Holt Clark



With a running start a strong jumper can leap from the roof of the Wexler building onto a thin cornice attached to St. Anne’s Cathedral next door. Zorf Rierden discovered this possibility while scoping out new territory for his crew. Zorf covered the distance in a surging instant, but it took him twenty minutes of careful climbing, freezing against the cold bricks, to get back down. He stood shivering on the wet pavement after, his breath rising up like steam. He removed a little notebook and a chewed-up golf pencil from his shirt pocket. Eleven feet wide and sixty feet up, he recorded. A beautiful gap.

Jumping was part of a new movement that emphasized the primacy of physical courage above all else. It was a rejection of the digital, the cultural, the cognitive — these were control. A generation of young people had recoiled from the influence of the screen. Technology in any form was unfashionable, passé, meant for old people. Celebrating the human body and its potential was the noble cause of a new age.

Their parents were mystified by it. The logic of this new rebellion was opaque. When asked, their children spouted shibboleths. They spoke of the majesty of biomechanics and the beauty of the human form. Whatever violated their ideology was condemned as anathema to the movement. Beyond this, details were scarce.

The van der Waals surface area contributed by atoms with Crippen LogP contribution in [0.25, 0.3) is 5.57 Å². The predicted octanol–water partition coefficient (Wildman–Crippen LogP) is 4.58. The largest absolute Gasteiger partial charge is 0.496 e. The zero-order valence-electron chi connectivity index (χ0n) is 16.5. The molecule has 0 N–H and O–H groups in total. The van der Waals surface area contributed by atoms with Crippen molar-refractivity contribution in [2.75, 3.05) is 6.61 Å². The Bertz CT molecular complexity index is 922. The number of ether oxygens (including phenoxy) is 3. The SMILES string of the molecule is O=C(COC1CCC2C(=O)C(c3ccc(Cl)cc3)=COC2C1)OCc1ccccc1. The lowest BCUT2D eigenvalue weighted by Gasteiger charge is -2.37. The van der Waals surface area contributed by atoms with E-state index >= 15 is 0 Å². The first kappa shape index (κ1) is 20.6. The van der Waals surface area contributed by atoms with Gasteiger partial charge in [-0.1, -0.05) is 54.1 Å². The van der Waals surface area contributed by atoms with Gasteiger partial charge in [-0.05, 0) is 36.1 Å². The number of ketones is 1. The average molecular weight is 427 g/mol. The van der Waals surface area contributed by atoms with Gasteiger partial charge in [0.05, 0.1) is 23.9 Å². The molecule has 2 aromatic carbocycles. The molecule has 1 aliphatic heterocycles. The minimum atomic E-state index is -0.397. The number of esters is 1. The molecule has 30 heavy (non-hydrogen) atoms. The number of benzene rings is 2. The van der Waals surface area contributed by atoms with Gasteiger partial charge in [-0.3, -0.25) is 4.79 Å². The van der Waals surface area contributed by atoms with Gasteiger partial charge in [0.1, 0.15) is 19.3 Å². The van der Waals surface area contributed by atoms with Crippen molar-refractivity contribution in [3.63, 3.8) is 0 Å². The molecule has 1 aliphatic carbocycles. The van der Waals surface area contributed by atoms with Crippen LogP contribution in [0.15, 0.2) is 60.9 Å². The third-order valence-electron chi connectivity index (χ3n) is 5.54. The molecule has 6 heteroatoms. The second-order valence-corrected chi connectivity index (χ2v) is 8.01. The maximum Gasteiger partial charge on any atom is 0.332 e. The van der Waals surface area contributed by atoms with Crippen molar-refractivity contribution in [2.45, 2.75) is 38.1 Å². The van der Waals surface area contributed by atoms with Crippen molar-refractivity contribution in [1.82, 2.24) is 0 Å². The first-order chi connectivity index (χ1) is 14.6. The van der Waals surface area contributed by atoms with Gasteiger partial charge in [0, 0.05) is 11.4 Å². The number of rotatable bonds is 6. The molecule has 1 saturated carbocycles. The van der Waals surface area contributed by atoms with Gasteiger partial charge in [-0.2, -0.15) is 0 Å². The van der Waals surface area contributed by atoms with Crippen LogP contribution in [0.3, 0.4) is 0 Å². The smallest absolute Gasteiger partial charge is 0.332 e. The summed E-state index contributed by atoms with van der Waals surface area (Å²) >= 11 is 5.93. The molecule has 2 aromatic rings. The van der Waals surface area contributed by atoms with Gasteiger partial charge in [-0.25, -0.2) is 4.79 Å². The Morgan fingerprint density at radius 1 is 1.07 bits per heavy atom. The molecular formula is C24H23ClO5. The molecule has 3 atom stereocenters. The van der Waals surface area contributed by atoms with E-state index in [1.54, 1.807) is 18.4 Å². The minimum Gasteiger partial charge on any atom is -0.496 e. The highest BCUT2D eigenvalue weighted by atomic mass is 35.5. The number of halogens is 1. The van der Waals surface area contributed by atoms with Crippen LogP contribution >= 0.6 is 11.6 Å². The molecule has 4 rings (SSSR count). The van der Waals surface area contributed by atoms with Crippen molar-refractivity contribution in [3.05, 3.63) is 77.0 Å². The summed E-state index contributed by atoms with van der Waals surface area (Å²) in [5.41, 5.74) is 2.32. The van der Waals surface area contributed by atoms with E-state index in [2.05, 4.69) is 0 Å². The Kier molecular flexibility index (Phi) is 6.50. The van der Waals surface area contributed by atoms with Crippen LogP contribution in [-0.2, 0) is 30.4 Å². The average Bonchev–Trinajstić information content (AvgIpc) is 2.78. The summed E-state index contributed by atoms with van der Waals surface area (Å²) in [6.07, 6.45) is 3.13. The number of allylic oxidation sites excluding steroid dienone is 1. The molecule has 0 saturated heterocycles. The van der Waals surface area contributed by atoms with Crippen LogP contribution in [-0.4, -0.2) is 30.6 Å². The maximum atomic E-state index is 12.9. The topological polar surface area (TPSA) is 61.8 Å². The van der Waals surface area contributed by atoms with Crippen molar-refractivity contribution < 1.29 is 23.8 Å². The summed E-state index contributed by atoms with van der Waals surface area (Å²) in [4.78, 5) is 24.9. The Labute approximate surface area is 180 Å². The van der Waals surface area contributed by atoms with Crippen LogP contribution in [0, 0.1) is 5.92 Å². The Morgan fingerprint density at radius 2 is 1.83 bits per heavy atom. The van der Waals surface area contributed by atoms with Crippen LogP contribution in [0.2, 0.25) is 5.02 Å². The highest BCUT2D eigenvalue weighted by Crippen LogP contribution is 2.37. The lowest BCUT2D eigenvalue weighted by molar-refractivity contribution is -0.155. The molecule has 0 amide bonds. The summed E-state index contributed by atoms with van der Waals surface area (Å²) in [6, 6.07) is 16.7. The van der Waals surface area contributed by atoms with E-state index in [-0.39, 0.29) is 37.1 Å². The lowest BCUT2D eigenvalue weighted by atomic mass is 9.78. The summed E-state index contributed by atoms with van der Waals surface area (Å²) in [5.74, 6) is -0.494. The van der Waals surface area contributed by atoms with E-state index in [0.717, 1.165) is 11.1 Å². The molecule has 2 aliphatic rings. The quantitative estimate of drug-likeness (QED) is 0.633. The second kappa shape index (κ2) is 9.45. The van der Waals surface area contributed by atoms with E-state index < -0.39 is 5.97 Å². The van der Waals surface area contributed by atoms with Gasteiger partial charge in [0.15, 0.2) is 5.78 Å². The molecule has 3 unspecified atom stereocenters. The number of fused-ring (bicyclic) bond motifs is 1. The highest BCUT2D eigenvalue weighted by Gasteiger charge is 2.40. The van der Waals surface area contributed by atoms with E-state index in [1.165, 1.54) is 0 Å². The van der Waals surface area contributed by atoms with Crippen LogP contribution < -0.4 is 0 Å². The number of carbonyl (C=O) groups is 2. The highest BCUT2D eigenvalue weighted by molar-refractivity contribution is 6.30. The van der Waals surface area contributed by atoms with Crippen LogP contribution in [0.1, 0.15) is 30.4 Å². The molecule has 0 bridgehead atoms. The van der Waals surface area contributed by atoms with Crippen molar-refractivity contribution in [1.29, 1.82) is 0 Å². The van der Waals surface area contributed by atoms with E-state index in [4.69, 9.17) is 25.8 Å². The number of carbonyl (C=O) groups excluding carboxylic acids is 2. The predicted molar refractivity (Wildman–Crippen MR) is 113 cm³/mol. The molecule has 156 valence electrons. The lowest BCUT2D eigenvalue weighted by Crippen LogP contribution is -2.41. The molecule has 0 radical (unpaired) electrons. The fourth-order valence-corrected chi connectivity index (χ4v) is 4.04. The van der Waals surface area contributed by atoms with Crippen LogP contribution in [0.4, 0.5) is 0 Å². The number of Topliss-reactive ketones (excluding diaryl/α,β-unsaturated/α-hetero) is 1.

Zorf ran with a crew of jumpers known as The Sudden Stop, and their territory was all of Calaveras County. Zorf was known for his discipline, and for his emphasis on what he called, “knowing your architecture.”

“Now your roofing tile patterns are a crucial aspect,” Zorf told his crew. The team had assembled in an alleyway downtown. It was hot, late August. They were seated on trash cans with their legs folded, listening to Zorf lecture. Zorf was all nervous energy, vaulting from ledge to ledge, chattering, boosting off the lid of a dumpster and flying thirteen feet up to a marble sphere that hung from the old dry-goods building and latching on. His two callused hands squeezed it like a balloon he might pop.

“Kylee,” he grunted, quizzing her. “Define imbrication!”

Kylee closed her eyes. “An arrangement of tiles such that each one overlaps the next, as on the scales of a fish. Or on rooftops.”


“It can affect landing dynamics. Landing with one’s momentum against the pattern is safest. Landing in the direction of the tiles can be sketchier, and with ceramic or slate tiles can dislodge them. You could fall, Zorf.”

“That’s right you could fall!” Zorf said, and then to everyone: “And what happens if you fall?”

“It’s not the fall that kills you,” they replied in unison, “it’s the sudden stop!”

Zorf released his grip on the marble ornament and fell to the asphalt with total grace. “Footwear inspection,” he barked, “line ’em up.”

They stuck their feet out in a row and Zorf passed along it.

“This sole is cracking,” he said, “glue it.”

“Scrape off that gum, Tara.”

“Frayed shoelaces, funky smell.”

“Learn to tie a knot, this isn’t kindergarten.”

And then, “Alright, good enough” he said. “Treasurer, read the accounts.”

Bianca Folks opened her binder and recited the numbers. “We owe Tar and Mineral three hundred dollars for the broken window at their Cedarview plant. I got another call about it. That’s not going away. We owe six hundred and fifty dollars for the new crash mats. A hundred more for medical tape. Fifty for incidentals and sundries, not including food. We owe twelve hundred dollars to St. Francis Hospital for Keaton’s broken elbow.” There were dirty looks at Keaton, who’d been careless on a huge abstract sculpture in the park.